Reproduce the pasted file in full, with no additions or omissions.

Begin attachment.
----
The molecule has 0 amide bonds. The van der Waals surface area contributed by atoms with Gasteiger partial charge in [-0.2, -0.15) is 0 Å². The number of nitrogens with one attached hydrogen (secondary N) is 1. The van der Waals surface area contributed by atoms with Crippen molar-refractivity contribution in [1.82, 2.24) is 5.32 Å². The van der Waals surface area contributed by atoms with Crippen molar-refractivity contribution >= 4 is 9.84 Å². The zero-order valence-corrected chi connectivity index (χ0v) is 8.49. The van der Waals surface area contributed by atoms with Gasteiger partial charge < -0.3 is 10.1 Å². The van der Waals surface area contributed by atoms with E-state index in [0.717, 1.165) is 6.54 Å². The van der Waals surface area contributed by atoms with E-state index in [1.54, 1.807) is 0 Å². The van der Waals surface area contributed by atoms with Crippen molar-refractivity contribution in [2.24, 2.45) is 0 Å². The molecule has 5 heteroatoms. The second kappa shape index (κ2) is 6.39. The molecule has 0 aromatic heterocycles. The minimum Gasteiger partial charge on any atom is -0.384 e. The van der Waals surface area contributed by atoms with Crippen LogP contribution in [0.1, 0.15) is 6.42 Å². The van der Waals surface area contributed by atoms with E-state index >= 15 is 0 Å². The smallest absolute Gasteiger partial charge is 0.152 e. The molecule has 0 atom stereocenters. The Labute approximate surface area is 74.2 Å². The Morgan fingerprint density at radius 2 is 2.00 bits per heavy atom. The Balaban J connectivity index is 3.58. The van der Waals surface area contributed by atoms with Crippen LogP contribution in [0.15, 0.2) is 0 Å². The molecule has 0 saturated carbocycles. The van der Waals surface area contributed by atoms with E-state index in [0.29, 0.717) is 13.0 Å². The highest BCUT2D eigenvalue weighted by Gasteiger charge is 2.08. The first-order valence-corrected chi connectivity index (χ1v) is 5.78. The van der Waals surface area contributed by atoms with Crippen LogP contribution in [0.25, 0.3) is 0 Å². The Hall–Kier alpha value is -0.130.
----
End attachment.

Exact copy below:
The molecule has 0 amide bonds. The van der Waals surface area contributed by atoms with Gasteiger partial charge in [-0.2, -0.15) is 0 Å². The number of nitrogens with one attached hydrogen (secondary N) is 1. The van der Waals surface area contributed by atoms with Crippen molar-refractivity contribution in [1.82, 2.24) is 5.32 Å². The van der Waals surface area contributed by atoms with Crippen molar-refractivity contribution >= 4 is 9.84 Å². The zero-order valence-corrected chi connectivity index (χ0v) is 8.49. The van der Waals surface area contributed by atoms with Gasteiger partial charge < -0.3 is 10.1 Å². The van der Waals surface area contributed by atoms with E-state index in [0.717, 1.165) is 6.54 Å². The van der Waals surface area contributed by atoms with E-state index in [1.54, 1.807) is 0 Å². The van der Waals surface area contributed by atoms with Crippen molar-refractivity contribution in [2.24, 2.45) is 0 Å². The molecule has 5 heteroatoms. The second kappa shape index (κ2) is 6.39. The molecule has 0 aromatic heterocycles. The minimum Gasteiger partial charge on any atom is -0.384 e. The van der Waals surface area contributed by atoms with Crippen LogP contribution in [0.1, 0.15) is 6.42 Å². The van der Waals surface area contributed by atoms with E-state index >= 15 is 0 Å². The smallest absolute Gasteiger partial charge is 0.152 e. The molecule has 0 atom stereocenters. The Labute approximate surface area is 74.2 Å². The Morgan fingerprint density at radius 2 is 2.00 bits per heavy atom. The Balaban J connectivity index is 3.58. The van der Waals surface area contributed by atoms with Crippen LogP contribution in [0.15, 0.2) is 0 Å². The molecule has 0 saturated carbocycles. The van der Waals surface area contributed by atoms with E-state index in [0.29, 0.717) is 13.0 Å². The highest BCUT2D eigenvalue weighted by Gasteiger charge is 2.08. The first-order valence-corrected chi connectivity index (χ1v) is 5.78. The van der Waals surface area contributed by atoms with Crippen LogP contribution in [0.25, 0.3) is 0 Å². The Hall–Kier alpha value is -0.130.